Yet another guide to the Internet (If you are a Dummy... get it)
Rob.Harper at csc.fi
Tue Sep 21 02:33:11 EST 1993
>Xref: funic news.newusers.questions:13369 comp.org.eff.talk:18309 comp.infosystems.gopher:6789 comp.infosystems.wais:1661 comp.infosystems.www:1697 alt.folklore.computers:46584
>From: joke at ls11.informatik.uni-dortmund.de (Joerg Heitkoetter)
>Subject: Big Dummy's Guide goes Texinfo, HTML, etc....
>Supersedes: <ANNOUNCE_747573326 at lusty.informatik.uni-dortmund.de>
>Date: 20 Sep 1993 19:19:21 GMT
>Organization: CS Department, University of Dortmund, Germany
>Message-ID: <ANNOUNCE_748552755 at lusty.informatik.uni-dortmund.de>
>Originator: joke at ls11.informatik.uni-dortmund.de (Joerg Heitkoetter)
Day-of-Announcement: September 20, 1993
"Tea is now available in most Megamarkets in a variety of
easy to swallow capsules." -- Douglas Adams
I just want to let you know, that I just finished the *complete*
Texinfo release of the "Big Dummy's Guide to the Internet"
(cf README below).
It will be available "real soon now" on the Electronic Frontier
Foundation's ftp server, "ftp.eff.org". Get the files in directory:
If you do not have the time (EFF is a bit slow). Take the European
A4 paper version from "ftp.germany.eu.net". Get the files in dir:
Hopefully, this thingie will float through the Net like crazy, and
appear on a server close to you... please stay tuned and relax;
it's being distributed throughout the whole Internet, using the
well-known channels. Ok?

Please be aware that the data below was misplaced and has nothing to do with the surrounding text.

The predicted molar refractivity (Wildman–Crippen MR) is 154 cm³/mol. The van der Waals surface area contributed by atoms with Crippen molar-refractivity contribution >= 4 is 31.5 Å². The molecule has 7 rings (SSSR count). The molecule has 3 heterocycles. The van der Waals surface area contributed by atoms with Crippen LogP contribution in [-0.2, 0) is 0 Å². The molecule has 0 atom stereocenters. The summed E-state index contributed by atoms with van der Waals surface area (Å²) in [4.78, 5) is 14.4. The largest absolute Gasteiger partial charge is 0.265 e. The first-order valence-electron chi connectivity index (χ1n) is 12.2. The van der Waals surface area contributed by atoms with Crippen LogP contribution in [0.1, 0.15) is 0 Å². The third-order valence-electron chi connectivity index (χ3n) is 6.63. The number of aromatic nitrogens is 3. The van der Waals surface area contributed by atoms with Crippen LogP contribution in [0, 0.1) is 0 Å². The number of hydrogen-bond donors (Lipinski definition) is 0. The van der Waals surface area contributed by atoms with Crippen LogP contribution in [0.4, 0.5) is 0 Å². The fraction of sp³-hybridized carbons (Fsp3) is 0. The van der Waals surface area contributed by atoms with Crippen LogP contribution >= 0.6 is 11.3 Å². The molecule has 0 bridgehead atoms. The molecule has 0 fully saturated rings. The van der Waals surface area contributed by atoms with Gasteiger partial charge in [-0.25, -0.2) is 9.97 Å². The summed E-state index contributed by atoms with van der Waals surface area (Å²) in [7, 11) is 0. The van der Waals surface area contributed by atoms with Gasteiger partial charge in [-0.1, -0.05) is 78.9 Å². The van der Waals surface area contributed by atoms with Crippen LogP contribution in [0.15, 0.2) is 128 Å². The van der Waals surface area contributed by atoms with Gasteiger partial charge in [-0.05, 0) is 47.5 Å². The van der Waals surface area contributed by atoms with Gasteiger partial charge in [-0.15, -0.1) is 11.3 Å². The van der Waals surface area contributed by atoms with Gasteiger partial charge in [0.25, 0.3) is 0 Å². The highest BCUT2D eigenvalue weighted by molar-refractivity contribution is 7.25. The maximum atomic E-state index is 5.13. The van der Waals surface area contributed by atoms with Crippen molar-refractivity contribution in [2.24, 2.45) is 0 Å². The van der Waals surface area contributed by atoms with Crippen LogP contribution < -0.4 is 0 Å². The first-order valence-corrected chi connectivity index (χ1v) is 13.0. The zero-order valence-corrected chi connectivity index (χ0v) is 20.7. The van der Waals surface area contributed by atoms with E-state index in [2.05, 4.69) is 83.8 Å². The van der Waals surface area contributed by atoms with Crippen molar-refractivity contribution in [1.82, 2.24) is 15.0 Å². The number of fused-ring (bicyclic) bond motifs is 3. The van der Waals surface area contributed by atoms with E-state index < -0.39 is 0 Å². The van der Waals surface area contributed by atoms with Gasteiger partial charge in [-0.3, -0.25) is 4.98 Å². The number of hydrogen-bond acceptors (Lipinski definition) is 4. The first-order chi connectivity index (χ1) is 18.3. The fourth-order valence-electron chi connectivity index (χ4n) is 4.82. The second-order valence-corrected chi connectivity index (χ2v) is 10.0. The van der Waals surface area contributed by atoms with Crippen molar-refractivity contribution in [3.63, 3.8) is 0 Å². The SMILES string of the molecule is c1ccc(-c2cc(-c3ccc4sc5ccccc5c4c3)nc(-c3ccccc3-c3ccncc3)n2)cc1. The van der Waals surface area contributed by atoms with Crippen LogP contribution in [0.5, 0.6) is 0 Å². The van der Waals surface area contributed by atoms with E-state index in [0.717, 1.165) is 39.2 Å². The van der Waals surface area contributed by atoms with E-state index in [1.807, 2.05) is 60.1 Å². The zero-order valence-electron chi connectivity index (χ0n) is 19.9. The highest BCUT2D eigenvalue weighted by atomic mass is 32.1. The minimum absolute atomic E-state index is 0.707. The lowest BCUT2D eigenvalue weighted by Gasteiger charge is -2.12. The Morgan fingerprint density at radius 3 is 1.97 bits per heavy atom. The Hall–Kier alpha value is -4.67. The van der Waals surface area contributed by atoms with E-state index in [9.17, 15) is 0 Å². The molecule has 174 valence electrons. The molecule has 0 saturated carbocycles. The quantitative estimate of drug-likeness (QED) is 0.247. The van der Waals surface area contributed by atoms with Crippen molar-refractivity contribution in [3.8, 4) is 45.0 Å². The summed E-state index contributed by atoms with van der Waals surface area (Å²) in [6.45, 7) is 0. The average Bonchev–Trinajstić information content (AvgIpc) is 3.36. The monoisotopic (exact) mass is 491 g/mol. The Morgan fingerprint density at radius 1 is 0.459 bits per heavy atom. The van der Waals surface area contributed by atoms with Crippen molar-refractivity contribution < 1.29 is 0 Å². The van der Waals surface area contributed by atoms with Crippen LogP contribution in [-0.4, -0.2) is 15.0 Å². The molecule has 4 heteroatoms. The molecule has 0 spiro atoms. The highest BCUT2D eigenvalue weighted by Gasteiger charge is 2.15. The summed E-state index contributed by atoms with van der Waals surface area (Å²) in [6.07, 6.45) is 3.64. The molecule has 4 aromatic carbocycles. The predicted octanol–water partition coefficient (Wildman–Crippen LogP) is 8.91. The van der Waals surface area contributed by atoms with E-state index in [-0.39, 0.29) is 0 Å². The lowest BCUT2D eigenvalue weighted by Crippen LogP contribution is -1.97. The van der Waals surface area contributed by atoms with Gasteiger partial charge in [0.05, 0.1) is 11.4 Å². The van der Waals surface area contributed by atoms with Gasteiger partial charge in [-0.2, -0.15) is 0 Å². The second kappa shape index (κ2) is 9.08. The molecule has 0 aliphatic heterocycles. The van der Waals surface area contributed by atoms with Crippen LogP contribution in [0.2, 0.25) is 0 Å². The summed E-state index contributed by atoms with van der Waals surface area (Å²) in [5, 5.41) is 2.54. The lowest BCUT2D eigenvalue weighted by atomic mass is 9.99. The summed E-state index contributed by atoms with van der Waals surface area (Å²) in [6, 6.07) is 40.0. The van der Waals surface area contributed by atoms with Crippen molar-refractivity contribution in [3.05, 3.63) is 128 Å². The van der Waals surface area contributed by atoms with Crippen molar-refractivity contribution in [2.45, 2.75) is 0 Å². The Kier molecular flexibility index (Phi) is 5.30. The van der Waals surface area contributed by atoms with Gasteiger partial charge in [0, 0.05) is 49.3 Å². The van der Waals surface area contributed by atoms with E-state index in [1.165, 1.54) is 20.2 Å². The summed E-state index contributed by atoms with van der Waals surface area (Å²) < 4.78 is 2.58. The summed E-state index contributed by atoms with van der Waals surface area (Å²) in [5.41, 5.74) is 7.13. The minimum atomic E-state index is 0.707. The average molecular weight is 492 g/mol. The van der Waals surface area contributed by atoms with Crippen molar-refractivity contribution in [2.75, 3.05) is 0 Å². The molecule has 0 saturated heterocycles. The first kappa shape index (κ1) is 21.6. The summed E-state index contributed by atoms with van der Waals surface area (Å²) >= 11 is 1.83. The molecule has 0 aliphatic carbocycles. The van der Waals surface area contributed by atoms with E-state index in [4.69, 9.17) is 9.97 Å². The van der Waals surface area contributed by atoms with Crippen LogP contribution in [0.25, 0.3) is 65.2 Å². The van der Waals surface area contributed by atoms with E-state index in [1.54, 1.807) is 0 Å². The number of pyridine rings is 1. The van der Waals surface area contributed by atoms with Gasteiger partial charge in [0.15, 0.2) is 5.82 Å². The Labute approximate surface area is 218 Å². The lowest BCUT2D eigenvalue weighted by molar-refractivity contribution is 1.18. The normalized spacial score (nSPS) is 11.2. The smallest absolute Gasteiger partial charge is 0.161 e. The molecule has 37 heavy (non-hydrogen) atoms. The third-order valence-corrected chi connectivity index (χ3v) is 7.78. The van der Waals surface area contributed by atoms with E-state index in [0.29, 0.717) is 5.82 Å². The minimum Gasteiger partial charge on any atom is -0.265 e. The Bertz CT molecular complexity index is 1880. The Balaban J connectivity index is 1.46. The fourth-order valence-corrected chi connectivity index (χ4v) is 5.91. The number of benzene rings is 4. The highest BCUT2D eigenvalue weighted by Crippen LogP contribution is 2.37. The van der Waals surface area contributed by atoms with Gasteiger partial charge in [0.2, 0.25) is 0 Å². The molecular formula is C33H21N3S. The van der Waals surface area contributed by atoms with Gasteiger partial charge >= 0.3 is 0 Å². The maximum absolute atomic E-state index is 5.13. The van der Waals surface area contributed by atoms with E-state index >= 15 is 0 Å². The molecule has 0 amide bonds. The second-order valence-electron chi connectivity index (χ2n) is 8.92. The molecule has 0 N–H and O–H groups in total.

BTW: Apart from the face lifting -- TeX vs raw ASCII format --
the Texinfo release now includes *much more* additional goodies...
It also comes in a variety of easily convertible formats:
DVI, PS, HTML, INFO, and TXT.
Enjoy the trip!
Systems Analysis Group "An irritating speck of dirt,
University of Dortmund, Germany that came from absolutely nowhere"
<joke at ls11.informatik.uni-dortmund.de> -- Fish, INCUBUS
----- FYI: The original release note from "big-dummys-guide.txt" ------
Welcome to the Big Dummy's Guide to the Internet.
The genesis of the Big Dummy's Guide was a few informal conversations,
which included Mitch Kapor of the Electronic Frontier Foundation (EFF) and
Steve Cisler of Apple Computer, Inc. in June of 1991. With the support of
Apple Computer, EFF hired a writer (Adam Gaffin) and actually took on the
project in September of 1991.
The idea was to write a guide to the Internet for folks who had little or
no experience with network communications. We intended to post this Guide
to "the Net" in ASCII and HyperCard formats and to give it away on disk,
as well as have a print edition available for a nominal charge. With the
consolidation of our offices to Washington, DC, we were able to put the
Guide on a fast track. You're looking at the realization of our dreams --
version one of the Guide. At the time I'm writing this, we're still
fishing around for a book publisher, so the hard-copy version has not yet
been printed. We're hoping to update this Guide on a regular basis, so
please feel free to send us your comments and corrections.
EFF would like to thanks the folks at Apple, especially Steve Cisler of the